Background: There is growing evidence that the widespread use of Long-Lasting Insecticidal Nets (LLINs) is prompting malaria vectors to shift their biting towards times and places where people are not protected, such as earlier in the evening and/or outdoors. It is uncertain whether these behavioural shifts are due to phenotypic plasticity and/or ecological changes within vector communities that favour more exophilic species, or involve genetic factors within vector species to limit their contact with LLINs. Possibly variation in the time and location of mosquito biting has a genetic basis, but as yet this phenomenon has received little investigation. Here we used a candidate gene approach to investigate whether polymorphisms in selected circadian clock genes could explain variation in the time and location of feeding (indoors versus outside) within a natural population of the major African malaria vector Anopheles arabiensis. Methods: Host-seeking An. arabiensis were collected from two villages (Lupiro and Sagamaganga) in Tanzania by Human Landing Catch (HLC) technique. Mosquitoes were classified into phenotypes of "early" (7 pm-10 pm) or "late" biting (4 am -7 am), and host-seeking indoors or outdoors. In these samples we genotyped 34 coding SNPs in 8 clock genes (PER, TIM, CLK, CYC, PDP1, VRI, CRY1, and CRY2), and tested for associations between these SNPs and biting phenotypes. SNPs in 8 mitochondrial genes (ATP6, ATP8, COX1, COX2, COX3, ND3, ND5 and CYTB) were also genotyped to test population subdivision within An. arabiensis. Results: The candidate clock genes exhibited polymorphism within An. arabiensis, but it was unrelated to variation in the timing and location of their biting activity. However, there was evidence of strong genetic structure within An. arabiensis populations in association with the TIM, which was unrelated to geographic distance. Substructure within An. arabiensis was also detected using mitochondrial markers. Conclusions: The variable timing and location of biting in An. arabiensis could not be linked to candidate clock genes that are known to influence behaviour in other Diptera. This finding does not rule out the possibility of a genetic basis to biting behaviour in this malaria vector, but suggests these are complex phenotypes that require more intensive ecological, neuronal and genomic analyses to understand.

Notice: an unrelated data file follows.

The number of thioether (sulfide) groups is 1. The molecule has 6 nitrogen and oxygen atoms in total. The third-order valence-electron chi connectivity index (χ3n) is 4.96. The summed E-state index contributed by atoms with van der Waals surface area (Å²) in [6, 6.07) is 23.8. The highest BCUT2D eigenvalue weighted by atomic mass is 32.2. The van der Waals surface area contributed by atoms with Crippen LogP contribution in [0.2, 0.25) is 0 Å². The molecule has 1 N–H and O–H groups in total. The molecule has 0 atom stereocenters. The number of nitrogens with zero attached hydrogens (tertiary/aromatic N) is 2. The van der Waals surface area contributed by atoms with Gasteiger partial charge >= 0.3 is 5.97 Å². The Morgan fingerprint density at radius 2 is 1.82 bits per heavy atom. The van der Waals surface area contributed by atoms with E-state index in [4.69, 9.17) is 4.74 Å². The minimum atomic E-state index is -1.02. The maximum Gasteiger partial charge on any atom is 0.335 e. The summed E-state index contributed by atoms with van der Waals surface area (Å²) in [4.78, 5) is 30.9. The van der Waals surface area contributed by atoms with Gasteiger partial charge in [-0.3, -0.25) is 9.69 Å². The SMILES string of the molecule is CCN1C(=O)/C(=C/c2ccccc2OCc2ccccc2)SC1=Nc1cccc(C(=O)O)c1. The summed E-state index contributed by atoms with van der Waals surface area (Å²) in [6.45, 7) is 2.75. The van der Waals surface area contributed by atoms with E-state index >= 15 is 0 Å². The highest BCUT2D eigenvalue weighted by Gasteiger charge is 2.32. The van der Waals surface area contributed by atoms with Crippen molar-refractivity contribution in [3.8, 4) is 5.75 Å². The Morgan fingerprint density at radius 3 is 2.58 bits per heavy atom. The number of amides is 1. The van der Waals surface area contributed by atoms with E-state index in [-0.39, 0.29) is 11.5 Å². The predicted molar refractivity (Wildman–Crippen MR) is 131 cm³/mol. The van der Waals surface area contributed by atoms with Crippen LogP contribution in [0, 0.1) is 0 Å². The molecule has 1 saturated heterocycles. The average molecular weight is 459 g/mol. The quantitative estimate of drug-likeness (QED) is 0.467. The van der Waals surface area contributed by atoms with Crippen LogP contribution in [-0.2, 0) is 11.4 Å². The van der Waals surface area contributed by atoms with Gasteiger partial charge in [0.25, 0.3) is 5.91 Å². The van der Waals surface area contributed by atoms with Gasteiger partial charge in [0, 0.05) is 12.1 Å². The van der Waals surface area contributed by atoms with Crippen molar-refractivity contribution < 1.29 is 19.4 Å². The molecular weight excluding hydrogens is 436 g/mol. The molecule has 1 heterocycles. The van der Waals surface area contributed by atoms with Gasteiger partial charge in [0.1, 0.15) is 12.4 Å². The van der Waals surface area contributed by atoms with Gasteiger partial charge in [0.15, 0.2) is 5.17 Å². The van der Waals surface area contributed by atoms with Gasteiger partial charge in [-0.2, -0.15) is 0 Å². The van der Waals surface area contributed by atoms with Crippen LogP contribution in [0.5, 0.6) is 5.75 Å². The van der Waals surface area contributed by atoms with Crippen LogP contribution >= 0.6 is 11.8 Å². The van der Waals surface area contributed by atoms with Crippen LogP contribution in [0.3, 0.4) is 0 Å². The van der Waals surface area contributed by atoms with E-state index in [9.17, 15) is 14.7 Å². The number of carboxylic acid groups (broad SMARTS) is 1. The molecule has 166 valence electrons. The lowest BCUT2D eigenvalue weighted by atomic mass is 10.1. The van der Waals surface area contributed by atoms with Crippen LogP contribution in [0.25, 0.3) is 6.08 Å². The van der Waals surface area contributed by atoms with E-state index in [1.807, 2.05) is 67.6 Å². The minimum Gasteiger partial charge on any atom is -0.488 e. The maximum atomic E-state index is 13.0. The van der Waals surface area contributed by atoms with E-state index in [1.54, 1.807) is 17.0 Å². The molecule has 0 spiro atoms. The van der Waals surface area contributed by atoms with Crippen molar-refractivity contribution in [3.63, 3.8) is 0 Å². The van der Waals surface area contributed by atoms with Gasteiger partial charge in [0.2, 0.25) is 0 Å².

ASJC Scopus subject areas
- Infectious Diseases